Supply Chain by the Numbers

- Feb. 22, 2013

  Supply Chain by the Numbers for Week of Feb. 22, 2013

The Good Life for Workers at French Factories; Freight Volumes Reach Record Highs - or Did They? Ordering in August for Easter Goods in China; Impressive Battery Life for a New RF Terminal




Number of hours that French factory employees actually work in a day, according to Maurice Taylor, CEO of Illinois-based Titan International, a tire manufacturer. That comment in a letter Taylor sent to a French government minister to explain why he would not step in to save a Goodyear tire factory threatened with closure in northern France. "They get one hour for breaks and lunch, talk for three, and work for three. I told this to the French union workers to their faces. They told me that's the French way!'" Taylor wrote. Sacre bleu!




Number of hours the battery in a new RF terminal from Psion (now part of Motorola) can last in a DC under normal working conditions before it needs a recharge, according to a presentation at the Motorola channel partner conference this week. That's pretty impressive, and we believe and industry best. That specification for the Omnii (two i's is right) XT15 terminal is based on using Wi-Fi communications inside a DC, and an average of 5 scans per minute, which seems like a very reasonable assumption to us. Advanced battery management software plays the key role in this improvement, the company said.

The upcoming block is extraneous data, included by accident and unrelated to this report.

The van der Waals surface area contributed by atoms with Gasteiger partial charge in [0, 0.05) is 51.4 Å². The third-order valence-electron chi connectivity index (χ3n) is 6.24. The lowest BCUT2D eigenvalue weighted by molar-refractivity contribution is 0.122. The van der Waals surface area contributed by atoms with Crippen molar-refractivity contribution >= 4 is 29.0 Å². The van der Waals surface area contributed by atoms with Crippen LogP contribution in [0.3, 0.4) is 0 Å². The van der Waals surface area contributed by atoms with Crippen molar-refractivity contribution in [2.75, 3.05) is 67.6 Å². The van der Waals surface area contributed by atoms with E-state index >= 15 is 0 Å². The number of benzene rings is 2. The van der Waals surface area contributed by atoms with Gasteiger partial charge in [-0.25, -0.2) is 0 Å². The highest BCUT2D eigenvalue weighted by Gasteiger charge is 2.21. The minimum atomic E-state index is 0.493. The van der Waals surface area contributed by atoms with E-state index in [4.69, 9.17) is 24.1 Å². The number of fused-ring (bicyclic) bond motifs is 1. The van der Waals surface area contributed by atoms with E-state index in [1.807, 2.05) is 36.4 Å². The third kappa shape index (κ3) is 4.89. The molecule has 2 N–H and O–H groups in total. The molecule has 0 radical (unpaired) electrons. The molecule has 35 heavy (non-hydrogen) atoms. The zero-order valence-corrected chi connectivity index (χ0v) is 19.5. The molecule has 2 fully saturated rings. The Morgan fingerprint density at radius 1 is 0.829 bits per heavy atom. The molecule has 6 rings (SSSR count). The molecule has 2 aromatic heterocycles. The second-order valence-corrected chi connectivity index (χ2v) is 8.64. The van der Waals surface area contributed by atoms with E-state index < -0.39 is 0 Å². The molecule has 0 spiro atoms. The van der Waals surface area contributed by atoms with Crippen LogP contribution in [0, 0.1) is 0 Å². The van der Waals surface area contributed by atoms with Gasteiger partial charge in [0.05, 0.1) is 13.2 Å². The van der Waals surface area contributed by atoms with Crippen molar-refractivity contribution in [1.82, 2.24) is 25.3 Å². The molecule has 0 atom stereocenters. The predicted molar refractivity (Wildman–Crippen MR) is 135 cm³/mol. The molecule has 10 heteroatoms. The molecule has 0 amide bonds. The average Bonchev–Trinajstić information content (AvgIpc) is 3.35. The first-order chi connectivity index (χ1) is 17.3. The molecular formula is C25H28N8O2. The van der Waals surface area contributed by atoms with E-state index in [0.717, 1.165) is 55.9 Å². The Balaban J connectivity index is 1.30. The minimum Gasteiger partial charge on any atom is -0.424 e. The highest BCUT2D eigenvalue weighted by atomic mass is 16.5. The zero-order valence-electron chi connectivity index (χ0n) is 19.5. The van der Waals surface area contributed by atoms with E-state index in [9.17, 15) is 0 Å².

The level of the American Trucking Associations truck freight tonnage index for January - the highest level ever recorded. That means freight moved in January was 25% above the base index year of 2000. Freight volumes improved 2.9% in January, a revised 2.4% in December, and 9.1% since November. If accurate, it will put pressure on capacity and rates for shippers, as by and large carriers continue to exhibit asset discipline. However, the Cass Freight Index says volumes have been declining, not rising, over that same period, and most carriers reported a soft Q4. Take your pick.



Number of workers who do not show back up after the Chinese new year holiday at the primary factory in China used by The Bridge Direct, a US-base sourcing company that delivers products like Care Bears to retailers, according to its CEO in a Wall Street Journal article this week. Tens of millions of urban Chinese workers return home to rural areas during the holiday period, which just ended this week. Many of them simply never come back. That is causing many Western companies to place Easter-related orders from China in August rather than December or January, when demand is better understood and inventories can be held for a shorter period of time, simply to ensure delivery in the face of uncertain labor capacity.